Education plays an important role in developing and enhancing human resource skills for socio-economic and political development. Indeed, many governments are spending and investing in education so as to develop their human resource base. However, the role of education goes beyond socio-economic and political development as it is expected to play a key role in addressing the challenges that the world is facing today including addressing violent conflicts. Within this context, peace education and the Global Citizenship Education (GCED) emphasizes the need and the urgency to develop global citizens who are of high morals and integrity, have the requisite knowledge, skills, values and attitudes necessary to create a more just, peaceful, inclusive, secure and sustainable societies. Education policies, planning and programming should also adopt a conflict-sensitive approach to enhance the capacity of the sector to promote peace. It is envisaged that GCED will enhance and nurture a deeper and better approach in human development and therefore guarantee prosperity and high quality of life for all in a secure and clean environment.
In order to develop holistic individuals, education needs to go beyond acquisition of knowledge and cognitive skills development to inculcating values, soft skills, and attitudes that facilitate and promote structural transformation and international co-operation. This spirit is captured by the Africa Agenda 2063, and Continental Education Strategy for Africa (CESA) 2016 to 2025 which are the instruments that drives the education agenda for Africa. This is also in line with the global trends as stipulated by Sustainable Development Goals (SDGs) and the Education Agenda 2030.
Africa has diverse cultures, multiple ethnic groups, different religions and languages. It is therefore imperative that its 1.2 billion people appreciate and live the fullness of this diversity. The Africa Agenda 2063 envisions “An integrated, prosperous and peaceful Africa, driven by its own citizens and representing a dynamic force in the global arena’ under the slogan – The Africa we want.” One of the seven aspirations for the ‘Africa we want’ is to have a peaceful and secure continent, with harmony among communities starting from grassroots level. Effective management of this diversity will lead to peaceful coexistence amongst communities and social-economic transformation. In order to achieve this, a culture of peace and tolerance must be nurtured among Africans including children and youth. LTLT is the panacea to instill and inculcate respect for other people, their history, traditions and values, as well as promoting a culture of peace and understanding. It is envisaged that by 2063, Africa will have entrenched and nourished a culture of human rights, democracy, gender equality, inclusion, peace, prosperity, security and safety for all citizens.
The Strategic Objective 10, of the Continental Education Strategy for Africa 2016-2025 emphasizes promotion of peace education, conflict prevention and resolution at all levels of education and for all age groups. The Competence based curriculum in Kenya is value laden. It adopts a value based approach.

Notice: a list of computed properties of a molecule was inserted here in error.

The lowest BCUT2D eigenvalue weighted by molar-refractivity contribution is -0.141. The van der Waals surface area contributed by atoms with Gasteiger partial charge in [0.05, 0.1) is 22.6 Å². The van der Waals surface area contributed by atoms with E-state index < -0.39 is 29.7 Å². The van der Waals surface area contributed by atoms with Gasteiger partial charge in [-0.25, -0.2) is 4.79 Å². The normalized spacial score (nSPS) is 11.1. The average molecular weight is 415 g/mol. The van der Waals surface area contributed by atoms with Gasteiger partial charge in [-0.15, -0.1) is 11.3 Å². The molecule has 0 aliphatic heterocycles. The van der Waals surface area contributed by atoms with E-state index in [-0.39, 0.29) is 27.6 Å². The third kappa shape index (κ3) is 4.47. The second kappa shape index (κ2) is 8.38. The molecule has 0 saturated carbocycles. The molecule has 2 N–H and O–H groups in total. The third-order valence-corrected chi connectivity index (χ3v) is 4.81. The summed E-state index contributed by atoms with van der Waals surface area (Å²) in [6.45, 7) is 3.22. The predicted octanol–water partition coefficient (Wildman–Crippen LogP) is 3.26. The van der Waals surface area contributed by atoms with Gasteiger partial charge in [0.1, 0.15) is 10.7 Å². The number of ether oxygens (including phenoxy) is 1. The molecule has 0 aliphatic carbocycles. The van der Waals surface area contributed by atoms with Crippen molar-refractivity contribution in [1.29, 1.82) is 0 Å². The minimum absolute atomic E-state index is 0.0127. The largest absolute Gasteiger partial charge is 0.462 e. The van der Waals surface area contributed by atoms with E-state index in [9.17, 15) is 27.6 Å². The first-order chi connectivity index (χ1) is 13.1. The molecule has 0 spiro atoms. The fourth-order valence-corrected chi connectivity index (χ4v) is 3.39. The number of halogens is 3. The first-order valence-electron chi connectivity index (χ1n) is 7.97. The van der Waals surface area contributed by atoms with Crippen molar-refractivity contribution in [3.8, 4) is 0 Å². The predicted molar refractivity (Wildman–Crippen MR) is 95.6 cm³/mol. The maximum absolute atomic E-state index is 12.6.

The curriculum is used as a channel through which values based education / ethics education can be enhanced for sustainable peace in the world. The curriculum adopts a multi-dimensional approach in values. In order to prepare the future generations to be creative and responsible global citizens and to foster global citizenship, teaching and learning activities in formal and non–formal education settings must be facilitated. KICD has developed a Values and Citizenship mainstreaming matrices. This I believe will have a great impact on learners at all levels of education.
Curriculum should take advantage of the fact that learners spend most of their formative years in school, which presents opportunities for the curriculum to mould and reinforce values upon which the learner’s character is formed. The emerging trend in terms of curriculum is to adopt a value-based approach to education that will create learning opportunities within the formal, non-formal and informal curriculum dimensions to inculcate the desired values in all learners. For example, the ongoing curriculum reform in Kenya recognizes that global citizenship are is important to the socio-economic development and stability of the country, in the same way that competencies in academics are important. Indeed, citizenship forms one of the seven core competencies that the curriculum is based on while values form one of the four pillars in the envisaged curriculum.
The Competency Based Curriculum also calls for a shift from content based textbooks to workbooks where learners are in charge of their own learning materials for values nurturing should begin at an early stage while children are still acquiring literacy skills and preferably in mother tongue. This may include true or fictional stories that may stay in the child’s mind and influence that behavior. In the creation of each story, each image, each piece of information, each exercise, is the potential for transferring values, attitudes and actions related to global citizenship (Sinclair M. edited 2013).